Smoke Detectors

Tuesday, 18 November 2008 | Tags: , , , , , ,

Home smoke detectors can cut your family's chances of dying in a house fire roughly in half. We put on our ear protection and tested the reaction times of some battery-operated smoke detector options.

The Basics

  • There are two types of battery operated detectors:

    • Photoelectric alarms are better at sensing slow-burning or smouldering fires.

    • Ionization alarms are better at picking up fast burning flames.

  • Consider installing both types, or models that incorporate both types of technology, so you are alerted as early as possible. In our tests, dual-detection alarms didn’t respond as quickly so we recommend buying the two separate.

  • Make sure your smoke detector is approved by the Underwriters’ Laboratories of Canada (ULC), which means it has met national safety standards.

  • Fire prevention experts say the biggest mistake people make is not installing enough of them. The general rule is one detector per floor, including the basement.


Other Considerations

  • It’s better to buy a separate carbon monoxide detector because they work best when mounted in different places than smoke detectors. CM detectors should be placed four to five feet up the wall, while smoke detectors should go on or near the ceiling.

  • We like models with hush buttons large enough to push with a broom handle. They’re easy to shut off in a false alarm, like when dinner gets slightly charred (a common problem for Kristina).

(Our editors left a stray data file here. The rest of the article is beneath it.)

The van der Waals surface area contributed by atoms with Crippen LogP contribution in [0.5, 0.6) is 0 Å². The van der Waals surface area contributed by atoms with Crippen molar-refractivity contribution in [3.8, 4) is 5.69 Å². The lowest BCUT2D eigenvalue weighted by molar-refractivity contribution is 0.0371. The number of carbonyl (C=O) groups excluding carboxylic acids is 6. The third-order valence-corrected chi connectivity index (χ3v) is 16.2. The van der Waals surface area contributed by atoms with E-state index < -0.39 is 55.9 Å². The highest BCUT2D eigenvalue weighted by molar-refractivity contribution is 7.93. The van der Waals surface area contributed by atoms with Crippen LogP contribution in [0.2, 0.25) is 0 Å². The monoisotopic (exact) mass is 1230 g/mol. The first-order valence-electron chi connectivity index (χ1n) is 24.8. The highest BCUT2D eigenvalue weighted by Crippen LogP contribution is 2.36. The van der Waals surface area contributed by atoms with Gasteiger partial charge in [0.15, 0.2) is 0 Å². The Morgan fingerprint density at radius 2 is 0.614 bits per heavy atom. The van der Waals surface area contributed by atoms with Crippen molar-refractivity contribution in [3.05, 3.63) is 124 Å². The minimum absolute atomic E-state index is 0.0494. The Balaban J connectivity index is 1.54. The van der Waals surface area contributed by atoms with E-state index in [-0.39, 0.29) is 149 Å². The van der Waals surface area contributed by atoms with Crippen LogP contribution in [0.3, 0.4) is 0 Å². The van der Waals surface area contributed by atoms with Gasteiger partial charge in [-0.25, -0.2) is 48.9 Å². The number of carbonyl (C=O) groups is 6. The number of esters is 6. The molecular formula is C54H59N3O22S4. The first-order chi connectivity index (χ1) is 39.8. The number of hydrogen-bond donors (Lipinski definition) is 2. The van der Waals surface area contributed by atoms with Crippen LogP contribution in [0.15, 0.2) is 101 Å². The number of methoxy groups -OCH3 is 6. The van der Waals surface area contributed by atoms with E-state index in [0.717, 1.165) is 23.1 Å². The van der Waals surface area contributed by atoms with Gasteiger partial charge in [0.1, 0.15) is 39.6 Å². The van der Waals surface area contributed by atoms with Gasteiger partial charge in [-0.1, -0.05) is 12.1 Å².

We tested these five different battery-operated alarms with the help of trained firefighters:

  • Code One (Ionization): $6
  • Garrison (Ionization): $20
  • First Alert (Ionization): $22
  • Kidde Night Hawk (Photoelectric): $20
  • Firex (Dual sensor): $32

Fast Flame Fire Test

We tested how long each detector took to respond to open flames:

  • Code One: 1 minute, 6 seconds
  • Garrison: 2 minutes, 6 seconds
  • First Alert: 44 seconds
  • Kidde Night Hawk: 3 minutes, 49 seconds
  • Firex: 1 minute, 10 seconds

Smouldering Fire Test

Then we tested how long for each to respond to a smokier situation:

  • Code One: 6 minutes, 42 seconds
  • Garrison: 58 seconds
  • First Alert: 1 minute, 7 seconds
  • Kidde Night Hawk: 37 seconds
  • Firex: 3 minutes, 45 seconds


The First Alert ionization detector performed well in both tests. It was also priced well and came with a lithium battery that claims to have a 10-year life.

Thanks to Our Experts

The Langley Fire Department


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